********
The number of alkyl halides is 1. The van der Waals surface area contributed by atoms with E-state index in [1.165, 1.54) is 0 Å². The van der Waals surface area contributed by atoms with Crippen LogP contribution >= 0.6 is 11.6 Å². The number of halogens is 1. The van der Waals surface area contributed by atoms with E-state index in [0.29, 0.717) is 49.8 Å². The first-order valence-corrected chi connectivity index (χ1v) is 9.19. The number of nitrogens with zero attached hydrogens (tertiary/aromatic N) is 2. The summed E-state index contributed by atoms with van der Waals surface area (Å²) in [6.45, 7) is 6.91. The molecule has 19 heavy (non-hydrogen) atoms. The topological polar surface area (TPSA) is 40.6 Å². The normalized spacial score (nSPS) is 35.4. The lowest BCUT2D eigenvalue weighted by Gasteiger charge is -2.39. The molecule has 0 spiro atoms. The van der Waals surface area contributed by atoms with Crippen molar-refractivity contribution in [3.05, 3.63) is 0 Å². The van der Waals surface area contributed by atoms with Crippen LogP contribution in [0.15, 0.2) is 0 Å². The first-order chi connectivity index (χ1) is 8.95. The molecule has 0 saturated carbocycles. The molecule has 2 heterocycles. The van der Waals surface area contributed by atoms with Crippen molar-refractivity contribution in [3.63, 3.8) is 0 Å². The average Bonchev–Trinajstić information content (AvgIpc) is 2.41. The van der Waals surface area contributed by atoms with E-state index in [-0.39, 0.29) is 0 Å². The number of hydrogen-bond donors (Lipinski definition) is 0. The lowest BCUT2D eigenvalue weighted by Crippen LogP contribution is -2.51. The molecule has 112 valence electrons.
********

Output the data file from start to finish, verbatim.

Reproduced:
The number of alkyl halides is 1. The van der Waals surface area contributed by atoms with E-state index in [1.165, 1.54) is 0 Å². The van der Waals surface area contributed by atoms with Crippen LogP contribution >= 0.6 is 11.6 Å². The number of halogens is 1. The van der Waals surface area contributed by atoms with E-state index in [0.29, 0.717) is 49.8 Å². The first-order valence-corrected chi connectivity index (χ1v) is 9.19. The number of nitrogens with zero attached hydrogens (tertiary/aromatic N) is 2. The summed E-state index contributed by atoms with van der Waals surface area (Å²) in [6.45, 7) is 6.91. The molecule has 19 heavy (non-hydrogen) atoms. The topological polar surface area (TPSA) is 40.6 Å². The normalized spacial score (nSPS) is 35.4. The lowest BCUT2D eigenvalue weighted by Gasteiger charge is -2.39. The molecule has 0 spiro atoms. The van der Waals surface area contributed by atoms with Crippen molar-refractivity contribution in [3.05, 3.63) is 0 Å². The van der Waals surface area contributed by atoms with Crippen LogP contribution in [0.15, 0.2) is 0 Å². The first-order chi connectivity index (χ1) is 8.95. The molecule has 0 saturated carbocycles. The molecule has 2 heterocycles. The van der Waals surface area contributed by atoms with Crippen molar-refractivity contribution in [3.63, 3.8) is 0 Å². The average Bonchev–Trinajstić information content (AvgIpc) is 2.41. The van der Waals surface area contributed by atoms with E-state index in [-0.39, 0.29) is 0 Å². The number of hydrogen-bond donors (Lipinski definition) is 0. The lowest BCUT2D eigenvalue weighted by Crippen LogP contribution is -2.51. The molecule has 112 valence electrons.